Homeland Security

Army Seeks 'Tiny Autonomous Chip' to Replace GPS

CGA Note: Many of the technologies that are currently being used in every day civilian society, had their origins in military applications. Such was the case for GPS. Therefore, any new tracking technology being developed by DARPA, needs to be given much attention. In fact, this article flatly states that DARPA is looking into using it for ammunition and people tracking.



US army seeks new technology to replace GPS

April 25, 2013

The US army is working to limit its dependence on GPS by developing the next generation of navigation technology, including a tiny autonomous chip, the director of the Pentagon's research agency said Wednesday.


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Starting in 2010, DARPA has been working on a variety of programs aimed at developing new navigation and positioning technology -- at first with the goal of extending their reach to places where satellites don't work, such as underwater.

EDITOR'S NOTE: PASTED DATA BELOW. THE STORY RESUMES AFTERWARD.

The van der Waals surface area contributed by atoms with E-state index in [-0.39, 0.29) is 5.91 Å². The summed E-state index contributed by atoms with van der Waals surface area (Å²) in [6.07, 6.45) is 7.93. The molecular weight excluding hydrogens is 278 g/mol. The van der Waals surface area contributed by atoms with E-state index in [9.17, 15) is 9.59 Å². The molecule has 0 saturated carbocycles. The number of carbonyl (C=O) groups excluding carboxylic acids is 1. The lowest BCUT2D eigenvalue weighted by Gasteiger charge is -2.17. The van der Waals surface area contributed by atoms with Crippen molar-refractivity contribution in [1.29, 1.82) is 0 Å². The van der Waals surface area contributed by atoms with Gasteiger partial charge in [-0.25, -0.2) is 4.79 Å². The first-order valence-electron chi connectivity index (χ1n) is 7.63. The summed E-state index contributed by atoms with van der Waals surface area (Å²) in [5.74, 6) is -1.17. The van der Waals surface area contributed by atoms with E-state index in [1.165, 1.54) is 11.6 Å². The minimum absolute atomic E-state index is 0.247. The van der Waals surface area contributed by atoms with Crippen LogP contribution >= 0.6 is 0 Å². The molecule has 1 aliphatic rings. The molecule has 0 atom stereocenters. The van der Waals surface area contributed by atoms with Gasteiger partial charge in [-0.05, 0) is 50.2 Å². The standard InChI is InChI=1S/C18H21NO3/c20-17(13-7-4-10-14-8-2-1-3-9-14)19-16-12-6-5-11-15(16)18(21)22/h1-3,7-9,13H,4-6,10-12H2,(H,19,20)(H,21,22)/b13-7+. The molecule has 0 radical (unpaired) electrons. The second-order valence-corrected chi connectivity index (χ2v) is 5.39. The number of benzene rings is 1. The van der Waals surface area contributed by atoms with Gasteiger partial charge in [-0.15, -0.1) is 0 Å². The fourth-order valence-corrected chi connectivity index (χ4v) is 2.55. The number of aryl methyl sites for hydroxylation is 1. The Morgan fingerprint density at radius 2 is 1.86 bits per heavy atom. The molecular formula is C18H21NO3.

But now, amid fears of over-reliance on -- and possible vulnerabilities with -- global positioning satellites, experts are looking to create not just a companion, but an alternative to GPS.

To that end, researchers at DARPA and the University of Michigan have created a new system that works without satellites to determine position, time and direction, all contained within a eight-cubic-millimeter chip.

The tiny chip holds three gyroscopes, three accelerometers and an atomic clock, which, together, work as an autonomous navigation system.

DARPA envisages using this technology to replace GPS in some contexts, especially in small-caliber ammunition or for monitoring people. [Emphasis added]


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